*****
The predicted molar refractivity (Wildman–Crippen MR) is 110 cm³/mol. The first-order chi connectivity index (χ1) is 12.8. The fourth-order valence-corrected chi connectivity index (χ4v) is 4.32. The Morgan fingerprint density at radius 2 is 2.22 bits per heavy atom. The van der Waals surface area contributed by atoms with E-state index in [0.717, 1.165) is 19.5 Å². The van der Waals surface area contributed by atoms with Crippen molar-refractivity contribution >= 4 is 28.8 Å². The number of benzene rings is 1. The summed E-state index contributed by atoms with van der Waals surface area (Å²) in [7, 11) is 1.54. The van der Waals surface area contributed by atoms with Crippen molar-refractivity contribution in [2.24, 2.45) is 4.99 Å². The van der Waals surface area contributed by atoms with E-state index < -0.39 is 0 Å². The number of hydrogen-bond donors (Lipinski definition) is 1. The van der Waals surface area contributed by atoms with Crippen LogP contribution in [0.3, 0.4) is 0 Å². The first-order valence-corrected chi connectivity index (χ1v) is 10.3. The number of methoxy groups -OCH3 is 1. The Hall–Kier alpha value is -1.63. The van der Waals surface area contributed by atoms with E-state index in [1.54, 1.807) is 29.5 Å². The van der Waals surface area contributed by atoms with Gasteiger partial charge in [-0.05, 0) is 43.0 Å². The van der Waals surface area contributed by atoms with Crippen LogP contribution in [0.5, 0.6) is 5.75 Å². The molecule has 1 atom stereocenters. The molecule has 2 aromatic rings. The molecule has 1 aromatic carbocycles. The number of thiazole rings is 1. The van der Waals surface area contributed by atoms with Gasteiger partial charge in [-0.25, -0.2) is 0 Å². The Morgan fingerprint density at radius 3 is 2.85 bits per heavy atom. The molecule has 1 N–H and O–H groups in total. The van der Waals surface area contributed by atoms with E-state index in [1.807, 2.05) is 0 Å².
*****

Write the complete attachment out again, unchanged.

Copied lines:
The predicted molar refractivity (Wildman–Crippen MR) is 110 cm³/mol. The first-order chi connectivity index (χ1) is 12.8. The fourth-order valence-corrected chi connectivity index (χ4v) is 4.32. The Morgan fingerprint density at radius 2 is 2.22 bits per heavy atom. The van der Waals surface area contributed by atoms with E-state index in [0.717, 1.165) is 19.5 Å². The van der Waals surface area contributed by atoms with Crippen molar-refractivity contribution >= 4 is 28.8 Å². The number of benzene rings is 1. The summed E-state index contributed by atoms with van der Waals surface area (Å²) in [7, 11) is 1.54. The van der Waals surface area contributed by atoms with Crippen molar-refractivity contribution in [2.24, 2.45) is 4.99 Å². The van der Waals surface area contributed by atoms with E-state index < -0.39 is 0 Å². The number of hydrogen-bond donors (Lipinski definition) is 1. The van der Waals surface area contributed by atoms with Crippen LogP contribution in [0.3, 0.4) is 0 Å². The first-order valence-corrected chi connectivity index (χ1v) is 10.3. The number of methoxy groups -OCH3 is 1. The Hall–Kier alpha value is -1.63. The van der Waals surface area contributed by atoms with E-state index in [1.54, 1.807) is 29.5 Å². The van der Waals surface area contributed by atoms with Gasteiger partial charge in [-0.05, 0) is 43.0 Å². The van der Waals surface area contributed by atoms with Crippen LogP contribution in [0.5, 0.6) is 5.75 Å². The molecule has 1 atom stereocenters. The molecule has 2 aromatic rings. The molecule has 1 aromatic carbocycles. The number of thiazole rings is 1. The van der Waals surface area contributed by atoms with Gasteiger partial charge in [-0.25, -0.2) is 0 Å². The Morgan fingerprint density at radius 3 is 2.85 bits per heavy atom. The molecule has 1 N–H and O–H groups in total. The van der Waals surface area contributed by atoms with E-state index in [1.807, 2.05) is 0 Å².